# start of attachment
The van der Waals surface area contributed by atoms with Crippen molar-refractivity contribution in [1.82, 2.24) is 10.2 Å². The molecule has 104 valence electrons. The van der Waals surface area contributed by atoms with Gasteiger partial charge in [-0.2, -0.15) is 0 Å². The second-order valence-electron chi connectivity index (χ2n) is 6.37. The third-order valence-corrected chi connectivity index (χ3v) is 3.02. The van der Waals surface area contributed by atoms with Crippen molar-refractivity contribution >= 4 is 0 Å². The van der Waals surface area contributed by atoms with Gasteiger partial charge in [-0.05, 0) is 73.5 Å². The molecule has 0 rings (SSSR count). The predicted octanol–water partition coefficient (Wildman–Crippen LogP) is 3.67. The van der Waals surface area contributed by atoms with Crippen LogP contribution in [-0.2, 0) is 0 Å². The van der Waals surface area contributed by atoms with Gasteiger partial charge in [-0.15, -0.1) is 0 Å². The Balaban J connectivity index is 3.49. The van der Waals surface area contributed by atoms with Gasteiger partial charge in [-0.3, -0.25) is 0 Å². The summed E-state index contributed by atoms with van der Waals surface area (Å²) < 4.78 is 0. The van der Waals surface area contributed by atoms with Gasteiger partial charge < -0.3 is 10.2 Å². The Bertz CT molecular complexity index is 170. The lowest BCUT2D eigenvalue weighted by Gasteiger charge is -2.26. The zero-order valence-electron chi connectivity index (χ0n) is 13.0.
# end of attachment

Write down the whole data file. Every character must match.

The van der Waals surface area contributed by atoms with Crippen molar-refractivity contribution in [1.82, 2.24) is 10.2 Å². The molecule has 104 valence electrons. The van der Waals surface area contributed by atoms with Gasteiger partial charge in [-0.2, -0.15) is 0 Å². The second-order valence-electron chi connectivity index (χ2n) is 6.37. The third-order valence-corrected chi connectivity index (χ3v) is 3.02. The van der Waals surface area contributed by atoms with Crippen molar-refractivity contribution >= 4 is 0 Å². The van der Waals surface area contributed by atoms with Gasteiger partial charge in [-0.05, 0) is 73.5 Å². The molecule has 0 rings (SSSR count). The predicted octanol–water partition coefficient (Wildman–Crippen LogP) is 3.67. The van der Waals surface area contributed by atoms with Crippen LogP contribution in [-0.2, 0) is 0 Å². The van der Waals surface area contributed by atoms with Gasteiger partial charge in [-0.15, -0.1) is 0 Å². The Balaban J connectivity index is 3.49. The van der Waals surface area contributed by atoms with Gasteiger partial charge in [-0.3, -0.25) is 0 Å². The summed E-state index contributed by atoms with van der Waals surface area (Å²) < 4.78 is 0. The van der Waals surface area contributed by atoms with Gasteiger partial charge < -0.3 is 10.2 Å². The Bertz CT molecular complexity index is 170. The lowest BCUT2D eigenvalue weighted by Gasteiger charge is -2.26. The zero-order valence-electron chi connectivity index (χ0n) is 13.0.